Some few years ago now, I was chatting to a good friend who is in the excursions business about cultural excursions in the low season (sometimes also referred to as "the winter"). To cut a fairly long story short, there was no real mileage in the idea as it would to be too costly to arrange (by comparison with excursions in the summer), while the type of tourist who might be interested will go off on their own excursions anyway - they'll hire a car or maybe even cycle.
There was another potential drawback. While accepting that there is some fine "culture" on the island, does any of it have what might be described as a unique selling point? This chat was before the Tramuntana acquired its heritage status, and the mountains might just be said to be a USP, because of the mix of cultural influences that shaped the landscape. But where mountains and Unesco are concerned, the Tramuntana is hardly unique. There are the Dolomites, for example, a couple of parts of the Swiss Alps for others, the Meteora peaks with their monasteries in Greece for another. And then there's the rest of the globe.
How about the Talayotic culture then? Does this represent a USP? To an extent it does insofar as it was a prehistoric culture of Mallorca and Menorca. But then primitive civilisations like that of the Talayotic period existed elsewhere. They differed but they did have similar things in common, such as materials for building. There are bits of prehistoric stone all over the Iberian Peninsula.
Only since living in Mallorca have I come to appreciate the island's culture and heritage. It is rich and it is fascinating, but prior to living here I never gave it any thought. And much as I might be an advocate of what I have discovered, it's a tough call to try and assert that it outstrips cultural heritage of other parts of the Mediterranean or further afield in Europe. Everywhere has this heritage.
The numerous elements of this culture - architecture, archaeology, landscape, customs, fiestas - are to a large extent for those of us in the know. By that I mainly mean people who live here. For sure there is knowledge away from the Balearics, there are visitors who come, are inspired, and then return, but the culture does tend to be a reflection of insularity. As such, it is very important, it is something to be proud of, but it doesn't have major global resonance. Hard as attempts are made to, for instance, persuade an indifferent world that good old Ramon Llull was one of the most important figures of European mediaevalism, that world remains stubbornly more interested in the culture to be found on and close to beaches.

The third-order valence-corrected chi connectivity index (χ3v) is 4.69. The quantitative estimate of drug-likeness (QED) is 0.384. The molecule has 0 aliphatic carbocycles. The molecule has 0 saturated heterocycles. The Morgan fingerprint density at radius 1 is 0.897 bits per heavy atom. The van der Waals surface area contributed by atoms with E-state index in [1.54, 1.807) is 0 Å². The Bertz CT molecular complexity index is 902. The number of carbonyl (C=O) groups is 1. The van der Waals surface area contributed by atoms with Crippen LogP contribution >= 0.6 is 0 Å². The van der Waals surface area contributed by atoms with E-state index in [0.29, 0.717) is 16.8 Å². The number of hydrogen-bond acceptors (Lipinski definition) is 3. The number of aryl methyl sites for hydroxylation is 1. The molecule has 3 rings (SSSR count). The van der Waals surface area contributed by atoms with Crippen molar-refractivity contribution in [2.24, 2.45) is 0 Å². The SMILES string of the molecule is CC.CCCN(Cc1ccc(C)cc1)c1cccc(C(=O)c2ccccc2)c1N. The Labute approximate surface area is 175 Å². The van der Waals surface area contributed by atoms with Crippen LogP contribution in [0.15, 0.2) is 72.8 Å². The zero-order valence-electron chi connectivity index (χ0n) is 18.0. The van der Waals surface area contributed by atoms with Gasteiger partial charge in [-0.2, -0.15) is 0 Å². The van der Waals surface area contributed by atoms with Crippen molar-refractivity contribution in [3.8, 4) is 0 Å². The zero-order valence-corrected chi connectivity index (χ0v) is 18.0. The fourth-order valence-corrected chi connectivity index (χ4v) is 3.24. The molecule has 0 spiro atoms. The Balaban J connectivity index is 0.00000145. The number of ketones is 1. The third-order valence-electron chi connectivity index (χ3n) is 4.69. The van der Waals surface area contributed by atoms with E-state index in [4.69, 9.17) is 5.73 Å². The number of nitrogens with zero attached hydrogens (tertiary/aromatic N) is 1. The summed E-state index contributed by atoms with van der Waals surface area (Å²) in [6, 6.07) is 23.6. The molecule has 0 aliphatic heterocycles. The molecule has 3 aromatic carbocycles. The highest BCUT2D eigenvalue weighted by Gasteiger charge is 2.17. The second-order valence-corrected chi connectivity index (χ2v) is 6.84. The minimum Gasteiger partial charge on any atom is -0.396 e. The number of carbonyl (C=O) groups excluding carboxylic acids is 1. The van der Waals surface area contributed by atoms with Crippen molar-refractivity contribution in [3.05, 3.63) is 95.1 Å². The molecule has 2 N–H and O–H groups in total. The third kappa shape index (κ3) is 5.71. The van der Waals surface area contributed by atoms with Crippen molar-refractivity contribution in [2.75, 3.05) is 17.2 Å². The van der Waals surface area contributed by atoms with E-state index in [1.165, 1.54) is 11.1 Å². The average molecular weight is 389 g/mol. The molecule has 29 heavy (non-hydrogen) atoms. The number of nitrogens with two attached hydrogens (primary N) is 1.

The insular perspective of the island's culture has bred the approach to its promotion. It is undertaken from a Mallorcan point of view and it has been under administrations that were unlike the current one with its strand of island eco-nationalism. This is understandable, of course it is, but it can create a barrier if there is to be a genuine pursuit of an appealing cultural message.
The title here - an embarrassing lack of riches - doesn't refer to any absence of cultural richness. Instead it is a statement of the approach, an indication of which is what appears to be going to happen at the Madrid Fitur tourism fair. The new tourism minister, Bel Busquets, who one fears is going to be completely out of her depth, has been saying that Fitur will all be about promoting the "successful" Better in Winter campaign and specifically cultural heritage. Success? Who says? I will say again that the only body that has had success has been Palma 365. With someone in charge who understands marketing a destination, Pedro Homar, the 365 foundation has eventually done some good. The government? No.
This evening there is apparently to be the presentation of a programme entitled “Mallorca Inspires Culture”, whatever this is. It won't be at Fitur itself; it's at the Hotel Barceló Emperatriz. Most of the presentations are at the exhibition hall. On the agenda for the other days of Fitur there are numerous seminars and what have you, certain ones among which very firmly reflect the government's tourism interests. There are panels of experts for these seminars. They come from local administrations, such as Lanzarote, Seville, Barcelona. Is there anyone from Mallorca and the Balearics? No.
But given the revolving door at the Balearic tourism ministry, this is hardly surprising. But even without the door, was the talent ever really there? It is, as I say, a very tough call selling Mallorca's culture and by extension Better in Winter. The private sector could probably make a fist of it, but the public sector? And as from April, the Council of Mallorca takes over the marketing reins. Insularity is about to get more insular.